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Artistic reconstruction of Paradoryphoribius chronocaribbeus by Holly Sullivan

Researchers describe new tardigrade fossil found in 16 million year old Domincan amber

October 6, 2021

Tardigrades, also known as water bears, are a diverse group of charismatic microscopic invertebrates that are best known for their ability to survive extreme conditions. A famous example was a 2007 trip to space where tardigrades were exposed to the space vacuum and harmful ionizing solar radiation, and still managed to survive and reproduce after returning to Earth. Tardigrades are found in all the continents of the world and in different environments including marine, freshwater, and terrestrial.

Tardigrades have survived all five Phanerozoic Great Mass Extinction events,...

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Pomme by Kristina Servant

How apples get their shapes

October 5, 2021

L Mahadevan, the Lola England de Valpine Professor of Applied Mathematics, of Organismic and Evolutionary Biology, and of Physics at the Harvard John A. Paulson School of Engineering and Applied Sciences (SEAS) and a team of mathematicians and physicists have used observations, lab experiments, theory and computation to understand the growth and form of the cusp of an apple. 

The team collected apples at various growth stages from an orchard at Peterhouse College at University of Cambridge in the U.K. They then mapped the growth of the dimple, or cusp...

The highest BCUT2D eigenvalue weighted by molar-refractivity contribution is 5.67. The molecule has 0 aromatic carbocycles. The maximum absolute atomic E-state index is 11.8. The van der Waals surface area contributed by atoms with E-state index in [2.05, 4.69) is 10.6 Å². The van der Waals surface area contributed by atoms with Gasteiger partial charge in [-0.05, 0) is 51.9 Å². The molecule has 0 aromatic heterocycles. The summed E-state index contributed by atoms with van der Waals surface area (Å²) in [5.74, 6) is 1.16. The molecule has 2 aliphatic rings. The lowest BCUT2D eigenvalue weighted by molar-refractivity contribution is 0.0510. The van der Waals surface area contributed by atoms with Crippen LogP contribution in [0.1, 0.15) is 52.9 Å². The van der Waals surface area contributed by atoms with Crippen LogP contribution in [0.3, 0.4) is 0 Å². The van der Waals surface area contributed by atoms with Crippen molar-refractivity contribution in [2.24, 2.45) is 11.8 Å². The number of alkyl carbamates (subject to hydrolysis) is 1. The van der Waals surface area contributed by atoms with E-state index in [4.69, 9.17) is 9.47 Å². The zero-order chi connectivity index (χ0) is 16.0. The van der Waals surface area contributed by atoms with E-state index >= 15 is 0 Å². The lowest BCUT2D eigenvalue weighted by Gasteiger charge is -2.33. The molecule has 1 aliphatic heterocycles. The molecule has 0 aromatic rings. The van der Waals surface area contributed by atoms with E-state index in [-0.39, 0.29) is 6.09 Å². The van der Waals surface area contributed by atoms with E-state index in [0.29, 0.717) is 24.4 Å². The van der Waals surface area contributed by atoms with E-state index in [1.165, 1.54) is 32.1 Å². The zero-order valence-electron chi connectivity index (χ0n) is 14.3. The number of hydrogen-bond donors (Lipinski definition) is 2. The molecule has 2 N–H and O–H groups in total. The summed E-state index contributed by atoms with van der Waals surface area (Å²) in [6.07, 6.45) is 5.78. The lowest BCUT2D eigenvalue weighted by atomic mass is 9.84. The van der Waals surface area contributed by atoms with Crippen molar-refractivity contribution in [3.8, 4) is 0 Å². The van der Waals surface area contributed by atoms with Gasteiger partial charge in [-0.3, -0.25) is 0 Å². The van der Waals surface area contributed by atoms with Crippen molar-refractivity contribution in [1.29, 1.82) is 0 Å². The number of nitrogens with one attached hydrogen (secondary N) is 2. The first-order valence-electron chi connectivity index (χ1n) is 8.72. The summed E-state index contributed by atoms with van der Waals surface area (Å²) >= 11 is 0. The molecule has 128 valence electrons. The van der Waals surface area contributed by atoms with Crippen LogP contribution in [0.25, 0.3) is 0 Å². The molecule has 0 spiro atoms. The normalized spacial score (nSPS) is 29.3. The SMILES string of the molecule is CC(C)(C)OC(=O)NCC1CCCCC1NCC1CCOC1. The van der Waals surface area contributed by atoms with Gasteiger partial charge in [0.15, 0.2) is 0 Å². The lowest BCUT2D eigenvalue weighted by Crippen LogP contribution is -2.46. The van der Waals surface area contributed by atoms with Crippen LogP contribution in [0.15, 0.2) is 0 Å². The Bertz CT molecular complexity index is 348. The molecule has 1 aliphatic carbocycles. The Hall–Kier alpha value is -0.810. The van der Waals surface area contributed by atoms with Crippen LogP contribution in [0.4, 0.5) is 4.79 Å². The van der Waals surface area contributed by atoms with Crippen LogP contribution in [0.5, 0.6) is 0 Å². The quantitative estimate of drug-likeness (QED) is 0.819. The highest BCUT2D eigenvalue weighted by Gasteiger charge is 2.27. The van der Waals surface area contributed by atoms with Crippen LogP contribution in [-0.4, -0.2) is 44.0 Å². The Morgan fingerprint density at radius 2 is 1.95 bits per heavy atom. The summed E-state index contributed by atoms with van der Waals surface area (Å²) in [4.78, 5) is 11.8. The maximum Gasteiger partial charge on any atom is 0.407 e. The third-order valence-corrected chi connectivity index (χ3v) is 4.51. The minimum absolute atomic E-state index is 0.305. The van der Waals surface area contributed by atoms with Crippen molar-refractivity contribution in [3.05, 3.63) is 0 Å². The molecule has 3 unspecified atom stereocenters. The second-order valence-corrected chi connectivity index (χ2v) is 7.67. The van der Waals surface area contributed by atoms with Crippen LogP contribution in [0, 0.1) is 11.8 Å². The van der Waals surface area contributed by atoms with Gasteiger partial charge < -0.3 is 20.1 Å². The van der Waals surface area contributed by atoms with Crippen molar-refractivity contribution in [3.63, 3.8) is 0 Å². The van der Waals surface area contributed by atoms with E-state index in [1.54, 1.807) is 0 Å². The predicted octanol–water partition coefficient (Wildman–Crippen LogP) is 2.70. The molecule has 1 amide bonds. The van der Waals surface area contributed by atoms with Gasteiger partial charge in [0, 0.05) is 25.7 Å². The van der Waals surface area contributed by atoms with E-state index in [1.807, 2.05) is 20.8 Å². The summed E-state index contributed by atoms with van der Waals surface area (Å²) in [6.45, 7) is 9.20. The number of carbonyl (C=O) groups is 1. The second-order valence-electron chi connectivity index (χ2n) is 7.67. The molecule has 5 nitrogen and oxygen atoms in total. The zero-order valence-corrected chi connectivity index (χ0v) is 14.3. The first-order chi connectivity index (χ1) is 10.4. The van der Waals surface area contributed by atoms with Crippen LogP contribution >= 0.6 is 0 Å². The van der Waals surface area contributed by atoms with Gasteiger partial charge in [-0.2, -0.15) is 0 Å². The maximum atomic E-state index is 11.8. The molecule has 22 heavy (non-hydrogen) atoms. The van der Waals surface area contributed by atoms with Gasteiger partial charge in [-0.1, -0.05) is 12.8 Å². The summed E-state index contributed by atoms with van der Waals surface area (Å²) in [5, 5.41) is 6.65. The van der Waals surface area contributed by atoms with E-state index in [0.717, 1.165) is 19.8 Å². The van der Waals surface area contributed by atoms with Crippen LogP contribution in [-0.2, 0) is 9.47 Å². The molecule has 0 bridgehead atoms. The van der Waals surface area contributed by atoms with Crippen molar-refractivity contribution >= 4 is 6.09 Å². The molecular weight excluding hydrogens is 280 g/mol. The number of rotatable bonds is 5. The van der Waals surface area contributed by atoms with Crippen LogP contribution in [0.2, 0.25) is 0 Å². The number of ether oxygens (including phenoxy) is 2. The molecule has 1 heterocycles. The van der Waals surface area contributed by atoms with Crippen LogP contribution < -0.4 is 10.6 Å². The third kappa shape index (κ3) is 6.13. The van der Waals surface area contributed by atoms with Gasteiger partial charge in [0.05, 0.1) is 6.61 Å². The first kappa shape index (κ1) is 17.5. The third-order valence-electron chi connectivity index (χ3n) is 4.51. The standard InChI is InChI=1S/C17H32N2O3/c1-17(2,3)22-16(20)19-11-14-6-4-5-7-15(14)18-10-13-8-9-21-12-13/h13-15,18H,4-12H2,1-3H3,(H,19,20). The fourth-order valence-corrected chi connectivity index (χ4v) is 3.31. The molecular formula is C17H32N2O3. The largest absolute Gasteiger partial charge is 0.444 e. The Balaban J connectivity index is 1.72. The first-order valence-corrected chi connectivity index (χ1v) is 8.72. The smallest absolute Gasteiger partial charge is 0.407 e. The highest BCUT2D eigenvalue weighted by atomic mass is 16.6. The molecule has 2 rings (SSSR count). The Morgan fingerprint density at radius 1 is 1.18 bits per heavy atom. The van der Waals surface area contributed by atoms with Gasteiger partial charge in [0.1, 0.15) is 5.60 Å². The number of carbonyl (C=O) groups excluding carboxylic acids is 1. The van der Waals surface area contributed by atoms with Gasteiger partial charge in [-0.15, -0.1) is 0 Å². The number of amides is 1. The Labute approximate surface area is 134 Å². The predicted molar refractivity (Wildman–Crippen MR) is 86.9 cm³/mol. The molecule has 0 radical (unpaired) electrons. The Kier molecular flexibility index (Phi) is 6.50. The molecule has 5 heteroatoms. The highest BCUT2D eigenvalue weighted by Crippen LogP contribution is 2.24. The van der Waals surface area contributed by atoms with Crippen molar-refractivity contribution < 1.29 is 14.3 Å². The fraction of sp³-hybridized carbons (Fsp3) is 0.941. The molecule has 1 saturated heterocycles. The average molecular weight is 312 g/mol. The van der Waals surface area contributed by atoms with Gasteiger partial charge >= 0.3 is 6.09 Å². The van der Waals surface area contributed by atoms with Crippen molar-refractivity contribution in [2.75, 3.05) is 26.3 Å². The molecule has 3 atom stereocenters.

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Cassandra Extavour. Credit: Erica Derrickson 2020

Cassandra Extavour Selected as HHMI Investigator

September 23, 2021

Congratulations to Cassandra Extavour selected as one of 33 Howard Hughes Medical Institute (HHMI) Investigators. Extavour is investigating the ancient origins of germ cells, which are the only cells in the body to pass on their genes, making germ cells central to the process of evolution. Extavour studies the evolutionary processes that led to the formation of the first egg cell. “While my research...

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Charles Davis

Herbaria awarded $4.7 million to mobilize digital collections of Asian plant biodiversity

September 15, 2021

Charles Davis, OEB Professor and Curator of Vascular Plants at Harvard University Herbaria, has been awarded $4.7 million from the National Science Foundation’s Advancing Digitization of Biodiversity Collections Grant for his team’s collaborative project "Bringing Asia to digital life: mobilizing underrepresented Asian herbarium collections in the US to propel biodiversity discovery.”

Asia is the largest continent on Earth, and includes the world’s tallest mountains, lowest...

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Late Devonian early tetrapods. Original artwork by scientific illustrator Davide Bonadonna

Sustained fast rates of evolution explain how tetrapods evolved from fish

August 23, 2021

One of the biggest questions in evolution is when and how major groups of animals first evolved. The rise of tetrapods (all limbed vertebrates) from their fish relatives marks one of the most important evolutionary events in the history of life. This “fish-to-tetrapod” transition took place somewhere between the Middle and Late Devonian (~400-360 million years ago) and represents the onset of a major environmental shift, when vertebrates first walked onto land. Yet, some of the most fundamental questions regarding the dynamics of this transition have remained unresolved for decades....